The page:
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Collisions With Wildlife: Prevention and Aftermath

No type of collision is a good one. However, hitting an animal with your car is especially bad. The animal usually dies, which causes you emotional stress. What's more, most wildlife is big enough to cause significant damage to your car. The best advice is to avoid collisions with wildlife. Read on for tips for such avoidance as well as what to do if you hit a wild animal with your car.

How Do You Avoid a Wildlife Collision?

Generally speaking, you'll be safe if you drive defensively. Be vigilant during trips in rural areas. Pay attention to deer crossing or other signs that indicate high populations of wildlife. Drive more slowly in these areas because wild animals notoriously run or leap into the road, and you want as much reaction time as possible.

During your trip, safely scan the darkness for glowing eyes or the side of the road for animals. Ask your companions to do the same. If you see evidence of animals, slow down even further. Additionally, assume the animal is part of a pack. Even if the one animal crosses safely, others may be behind it. Engage your high beams and horn to scare them.

What Kind of Damage Is Caused by a Wildlife Collision?

You'll likely feel bad if you hit a wild goose or a squirrel, but the animal itself won't cause much damage to your car. However, many much larger animals live in the United States. Here are some of the common varieties and their sizes:

  • Moose: up to 1,600 pounds

  • Bison: up to 2,000 pounds

  • Black bears: up to 880 pounds

  • Elk: up to 1,300 pounds

  • Deer: up to 300 pounds

Even if you hit a smaller animal, such as a beaver or a raccoon, the impact can cause damage to your car. If a large animal rolls over your hood and crashes into your windshield, the situation can be life threatening. Even when the collision is relegated to the bumper or front panels, you'll likely face significant body damage.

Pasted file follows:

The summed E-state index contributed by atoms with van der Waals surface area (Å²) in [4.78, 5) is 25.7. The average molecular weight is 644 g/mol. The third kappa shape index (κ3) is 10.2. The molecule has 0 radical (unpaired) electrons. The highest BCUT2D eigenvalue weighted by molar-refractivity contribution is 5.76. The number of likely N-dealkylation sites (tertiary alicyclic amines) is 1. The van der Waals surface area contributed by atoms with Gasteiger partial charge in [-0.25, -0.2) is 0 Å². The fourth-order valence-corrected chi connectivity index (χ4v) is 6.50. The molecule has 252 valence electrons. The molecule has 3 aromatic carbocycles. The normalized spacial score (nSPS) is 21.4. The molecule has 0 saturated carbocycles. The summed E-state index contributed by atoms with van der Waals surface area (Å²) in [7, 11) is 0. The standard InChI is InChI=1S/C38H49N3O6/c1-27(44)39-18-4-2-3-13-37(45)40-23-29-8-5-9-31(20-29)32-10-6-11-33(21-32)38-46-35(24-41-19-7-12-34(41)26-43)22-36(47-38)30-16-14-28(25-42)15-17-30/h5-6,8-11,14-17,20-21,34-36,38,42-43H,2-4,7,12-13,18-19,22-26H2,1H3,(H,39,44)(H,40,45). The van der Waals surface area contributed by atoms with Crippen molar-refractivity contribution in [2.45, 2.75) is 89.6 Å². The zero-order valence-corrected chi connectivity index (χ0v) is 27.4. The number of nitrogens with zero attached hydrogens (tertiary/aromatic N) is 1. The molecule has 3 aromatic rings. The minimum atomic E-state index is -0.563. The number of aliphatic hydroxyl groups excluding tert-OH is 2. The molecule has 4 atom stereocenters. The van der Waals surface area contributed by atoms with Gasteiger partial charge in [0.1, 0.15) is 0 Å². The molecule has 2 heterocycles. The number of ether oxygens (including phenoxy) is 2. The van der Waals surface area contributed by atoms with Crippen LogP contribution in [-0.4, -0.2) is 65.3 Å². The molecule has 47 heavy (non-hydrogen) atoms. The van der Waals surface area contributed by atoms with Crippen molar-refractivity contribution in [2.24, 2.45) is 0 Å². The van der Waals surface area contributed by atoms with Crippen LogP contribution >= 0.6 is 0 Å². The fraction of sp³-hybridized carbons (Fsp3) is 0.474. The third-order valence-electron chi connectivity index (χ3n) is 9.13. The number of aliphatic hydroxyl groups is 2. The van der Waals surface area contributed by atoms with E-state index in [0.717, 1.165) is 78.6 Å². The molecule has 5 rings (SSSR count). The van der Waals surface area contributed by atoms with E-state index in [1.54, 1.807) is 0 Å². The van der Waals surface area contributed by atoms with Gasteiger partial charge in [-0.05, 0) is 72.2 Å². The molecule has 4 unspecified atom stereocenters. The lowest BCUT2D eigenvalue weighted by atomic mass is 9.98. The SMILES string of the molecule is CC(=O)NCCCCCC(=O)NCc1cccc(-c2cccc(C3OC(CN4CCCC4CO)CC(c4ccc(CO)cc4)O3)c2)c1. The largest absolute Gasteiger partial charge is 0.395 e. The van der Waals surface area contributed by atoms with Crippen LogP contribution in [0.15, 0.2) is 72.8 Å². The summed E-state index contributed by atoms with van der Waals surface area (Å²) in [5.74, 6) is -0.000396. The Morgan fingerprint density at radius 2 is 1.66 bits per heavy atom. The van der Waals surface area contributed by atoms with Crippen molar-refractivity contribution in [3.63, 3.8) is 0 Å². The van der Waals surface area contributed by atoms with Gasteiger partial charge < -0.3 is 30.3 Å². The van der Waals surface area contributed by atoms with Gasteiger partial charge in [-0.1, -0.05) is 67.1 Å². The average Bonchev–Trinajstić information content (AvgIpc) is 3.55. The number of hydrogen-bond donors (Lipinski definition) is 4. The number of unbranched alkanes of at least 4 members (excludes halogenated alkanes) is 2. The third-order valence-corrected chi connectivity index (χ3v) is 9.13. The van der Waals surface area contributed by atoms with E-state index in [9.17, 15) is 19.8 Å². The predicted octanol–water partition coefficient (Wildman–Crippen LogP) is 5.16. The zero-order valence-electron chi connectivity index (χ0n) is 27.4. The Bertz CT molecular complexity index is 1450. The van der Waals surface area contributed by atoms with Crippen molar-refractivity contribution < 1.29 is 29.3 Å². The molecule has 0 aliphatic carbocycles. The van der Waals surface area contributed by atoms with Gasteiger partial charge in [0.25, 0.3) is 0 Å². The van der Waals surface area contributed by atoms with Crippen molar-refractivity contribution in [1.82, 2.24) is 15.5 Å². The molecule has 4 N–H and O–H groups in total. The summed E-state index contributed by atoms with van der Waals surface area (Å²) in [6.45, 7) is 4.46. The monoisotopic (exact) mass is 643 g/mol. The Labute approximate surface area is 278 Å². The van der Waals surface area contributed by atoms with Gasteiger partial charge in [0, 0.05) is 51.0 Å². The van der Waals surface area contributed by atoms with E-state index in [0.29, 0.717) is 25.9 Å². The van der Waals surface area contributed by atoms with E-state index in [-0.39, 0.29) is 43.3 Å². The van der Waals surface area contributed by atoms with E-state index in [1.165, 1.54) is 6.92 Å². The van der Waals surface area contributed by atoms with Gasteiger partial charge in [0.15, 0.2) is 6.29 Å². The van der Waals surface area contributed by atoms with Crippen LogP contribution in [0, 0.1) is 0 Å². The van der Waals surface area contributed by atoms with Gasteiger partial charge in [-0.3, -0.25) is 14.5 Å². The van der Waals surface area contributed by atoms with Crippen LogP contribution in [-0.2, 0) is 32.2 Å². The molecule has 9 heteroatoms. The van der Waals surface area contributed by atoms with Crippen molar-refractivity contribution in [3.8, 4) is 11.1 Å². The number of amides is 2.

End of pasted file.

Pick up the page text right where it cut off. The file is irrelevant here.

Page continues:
What Should You Do if a Collision Is Unavoidable?

Even though you don't want to hit a wild animal, they sometimes leap in front of you, which makes a collision unavoidable. Though your intuition will tell you otherwise, your best course of action is to keep the collision unavoidable. Don't slam on your brakes because you might get rear-ended. Likewise, don't swerve because you may collide with something else.

In fact, when you realize the collision is unavoidable, do brake firmly, but don't slam on the pedal. At the very last moment, ease up on the brake. When you slam on the brake, the front of your car dips. This dip can encourage the animal to roll up onto your hood and crash through your windshield.

If you're about to hit a large animal, lean toward the door or slouch down as much as possible. The animal is more likely to crash through the center of the windshield, and you want to avoid that impact as much as possible. If it rolls up onto the roof, it can crush the middle down, which is another reason you don't want to be in the center of your car.

What Should You Do After an Animal Collision?

Your first step, of course, is to regain control of your vehicle. Pull over if it's safe to do so - that is, if the collision didn't stop your car. After that, engage your hazard lights and check yourself and your passengers for any injuries.

Depending on the severity of the impact and any injuries, your next call may be 911. If the dead animal is blocking a live lane of traffic, you'll want to contact highway patrol. The impact may not have killed the animal, though. In that case, maintain your distance - ideally, stay in your car. An injured animal is unpredictable and possibly aggressive.

Try to avoid a collision with a wild animal. If you do unfortunately collide with wildlife, take many pictures of the damage for your insurance claim. Jim's Auto Body can repair any damage caused to your car by a wildlife collision.

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